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B12: Water-Soluble Vitamin Deficiency & Toxicity Symptoms Video

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  • 0:44 Intrinsic Factor
  • 1:32 Deficiency
  • 2:27 Vegan Diets
  • 3:06 Atrophic Gastritis
  • 4:30 Toxicity
  • 5:16 Lesson Summary
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Instructor: Rebecca Gillaspy

Dr. Gillaspy has taught health science at University of Phoenix and Ashford University and has a degree from Palmer College of Chiropractic.

Vitamin B12 (cobalamin) is a water-soluble vitamin found naturally in animal products, but also available in fortified plant foods. Learn how pernicious anemia and atrophic gastritis impact B12 absorption and the symptoms of deficiency and toxicity.

B12 and Pernicious Anemia

You probably already know that 'eating an apple a day will keep the doctor away,' but do you know what eating a plateful of liver a day will keep away? I bet you can come up with some interesting answers, but the correct answer is pernicious anemia, which is a type of anemia in which the body cannot absorb adequate vitamin B12 due to a lack of intrinsic factor.

Liver, by the way, is very high in vitamin B12, also known as cobalamin, so eating a lot of it helps overcome this absorption problem. In this lesson, we will learn about symptoms that arise when you can't get enough vitamin B12, and also take a look at what might happen if you take in too much of this vitamin.

Intrinsic Factor

Now, before we change gears here, I want to reassure you that if you do get diagnosed with pernicious anemia, your doctor will not make you eat platefuls of liver. While this was the original cure for this condition, today, pernicious anemia is controlled through megadoses of injectable vitamin B12.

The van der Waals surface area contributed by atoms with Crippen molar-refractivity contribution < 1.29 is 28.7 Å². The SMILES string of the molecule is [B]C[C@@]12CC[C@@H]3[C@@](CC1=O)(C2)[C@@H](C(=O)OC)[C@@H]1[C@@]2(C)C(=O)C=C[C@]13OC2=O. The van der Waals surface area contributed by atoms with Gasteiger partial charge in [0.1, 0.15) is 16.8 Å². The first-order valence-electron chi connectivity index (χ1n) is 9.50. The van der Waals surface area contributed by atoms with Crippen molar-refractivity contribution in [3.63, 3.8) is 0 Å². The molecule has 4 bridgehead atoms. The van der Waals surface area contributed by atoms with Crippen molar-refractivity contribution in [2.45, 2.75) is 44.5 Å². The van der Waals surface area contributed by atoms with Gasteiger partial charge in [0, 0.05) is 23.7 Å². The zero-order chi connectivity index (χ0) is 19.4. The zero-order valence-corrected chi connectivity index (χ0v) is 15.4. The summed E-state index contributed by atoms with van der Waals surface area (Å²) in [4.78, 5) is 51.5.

The megadoses are needed to treat pernicious anemia because as we learned from the definition, a person with this condition is lacking intrinsic factor. This is a protein from the stomach that enhances B12 absorption. It helps out absorption by grabbing ahold of B12 and guiding it through the digestive tract wall. Some B12 can absorb on its own, but when it's attached to intrinsic factor it's like having a VIP pass, and its absorption goes through much easier.

Deficiency

One of the functions of vitamin B12 is that it helps in the formation of red blood cells. Because of this, having a vitamin B12 deficiency, which means you do not get enough B12, can result in anemia, which is a general term that describes a condition in which there are not enough healthy red blood cells to transport oxygen around your body.

Another of the functions of vitamin B12 is that it helps maintain healthy nerve cells. We know that your nervous system is your body's command center, consisting of your brain, spinal cord, and nerves. It coordinates your movements and enables you to comprehend the world around you. So, if you think about it, if your nervous system is out-of-whack due to a vitamin B12 deficiency, it is reasonable to think that you would experience symptoms such as weakness, numbness and tingling in your hands and feet, loss of balance, depression, and confusion.

Vegan Diets

So, how hard is it to get enough B12 into your body? Well, that might depend on your diet. First, of all, vitamin B12 is only found in animal products, such as organ meats, which includes liver; red meat; poultry; eggs; and dairy products, like milk. This can create a problem for a person who chooses to follow a strict vegan diet plan, which does not include any animal products. To make sure they're getting adequate B12, vegans must consume a supplement that contains the vitamin or eat grains that are fortified with B12. You're likely to find these in the breakfast cereal aisle.

Atrophic Gastritis

B12 is the only one of the eight B-complex vitamins that's only found in animals. This is because B12 exists best when bound to protein inside of the animal. When a person eats the animal-based food, the B12 stays bound to the protein. This explains why vegans would not naturally get B12 in their diet, and it is also why B12 deficiency can be a problem for older adults suffering from atrophic gastritis. This condition is characterized by an inflammation of the stomach lining that interferes with secretions of stomach acids and enzymes.

This term is easy to recall if you remember that 'atrophic' means to atrophy, or waste away, and 'gastritis' refers to stomach, so in this condition the stomach is atrophying and not able to produce its normal secretions. Sufficient amounts of these stomach secretions are needed to break the bond between B12 and the protein.

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